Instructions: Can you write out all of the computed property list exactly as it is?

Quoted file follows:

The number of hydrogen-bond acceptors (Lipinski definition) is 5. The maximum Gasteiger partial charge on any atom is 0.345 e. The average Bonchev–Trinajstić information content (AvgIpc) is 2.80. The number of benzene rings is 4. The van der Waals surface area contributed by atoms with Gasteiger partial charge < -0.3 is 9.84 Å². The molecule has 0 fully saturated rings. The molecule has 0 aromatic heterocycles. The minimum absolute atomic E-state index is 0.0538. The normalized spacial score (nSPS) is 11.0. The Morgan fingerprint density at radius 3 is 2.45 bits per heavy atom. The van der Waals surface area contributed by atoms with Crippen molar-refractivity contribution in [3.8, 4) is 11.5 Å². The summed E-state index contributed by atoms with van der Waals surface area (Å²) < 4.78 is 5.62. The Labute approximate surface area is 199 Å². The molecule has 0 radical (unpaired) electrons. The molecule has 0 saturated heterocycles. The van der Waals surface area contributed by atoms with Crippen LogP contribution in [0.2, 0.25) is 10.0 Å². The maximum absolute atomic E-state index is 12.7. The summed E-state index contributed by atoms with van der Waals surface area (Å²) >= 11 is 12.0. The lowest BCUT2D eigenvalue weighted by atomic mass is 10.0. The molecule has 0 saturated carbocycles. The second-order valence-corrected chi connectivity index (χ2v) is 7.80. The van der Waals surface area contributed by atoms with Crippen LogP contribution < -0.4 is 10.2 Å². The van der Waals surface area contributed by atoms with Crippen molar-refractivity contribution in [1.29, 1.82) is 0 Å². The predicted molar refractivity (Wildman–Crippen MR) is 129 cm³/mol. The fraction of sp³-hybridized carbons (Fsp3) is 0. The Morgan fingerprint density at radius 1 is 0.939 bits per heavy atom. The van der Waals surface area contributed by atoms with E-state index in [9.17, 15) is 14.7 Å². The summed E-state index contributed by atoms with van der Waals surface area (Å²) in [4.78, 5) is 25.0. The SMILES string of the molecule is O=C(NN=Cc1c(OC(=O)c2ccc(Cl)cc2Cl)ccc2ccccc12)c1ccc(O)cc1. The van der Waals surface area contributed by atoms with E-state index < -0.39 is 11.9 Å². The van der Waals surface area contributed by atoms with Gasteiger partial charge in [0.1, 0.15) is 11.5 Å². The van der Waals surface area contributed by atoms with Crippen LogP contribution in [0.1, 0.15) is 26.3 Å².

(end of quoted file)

The number of hydrogen-bond acceptors (Lipinski definition) is 5. The maximum Gasteiger partial charge on any atom is 0.345 e. The average Bonchev–Trinajstić information content (AvgIpc) is 2.80. The number of benzene rings is 4. The van der Waals surface area contributed by atoms with Gasteiger partial charge < -0.3 is 9.84 Å². The molecule has 0 fully saturated rings. The molecule has 0 aromatic heterocycles. The minimum absolute atomic E-state index is 0.0538. The normalized spacial score (nSPS) is 11.0. The Morgan fingerprint density at radius 3 is 2.45 bits per heavy atom. The van der Waals surface area contributed by atoms with Crippen molar-refractivity contribution in [3.8, 4) is 11.5 Å². The summed E-state index contributed by atoms with van der Waals surface area (Å²) < 4.78 is 5.62. The Labute approximate surface area is 199 Å². The molecule has 0 radical (unpaired) electrons. The molecule has 0 saturated heterocycles. The van der Waals surface area contributed by atoms with Crippen LogP contribution in [0.2, 0.25) is 10.0 Å². The maximum absolute atomic E-state index is 12.7. The summed E-state index contributed by atoms with van der Waals surface area (Å²) >= 11 is 12.0. The lowest BCUT2D eigenvalue weighted by atomic mass is 10.0. The molecule has 0 saturated carbocycles. The second-order valence-corrected chi connectivity index (χ2v) is 7.80. The van der Waals surface area contributed by atoms with Crippen LogP contribution < -0.4 is 10.2 Å². The van der Waals surface area contributed by atoms with Crippen molar-refractivity contribution in [1.29, 1.82) is 0 Å². The predicted molar refractivity (Wildman–Crippen MR) is 129 cm³/mol. The fraction of sp³-hybridized carbons (Fsp3) is 0. The Morgan fingerprint density at radius 1 is 0.939 bits per heavy atom. The van der Waals surface area contributed by atoms with E-state index in [9.17, 15) is 14.7 Å². The summed E-state index contributed by atoms with van der Waals surface area (Å²) in [4.78, 5) is 25.0. The SMILES string of the molecule is O=C(NN=Cc1c(OC(=O)c2ccc(Cl)cc2Cl)ccc2ccccc12)c1ccc(O)cc1. The van der Waals surface area contributed by atoms with E-state index < -0.39 is 11.9 Å². The van der Waals surface area contributed by atoms with Gasteiger partial charge in [0.1, 0.15) is 11.5 Å². The van der Waals surface area contributed by atoms with Crippen LogP contribution in [0.1, 0.15) is 26.3 Å².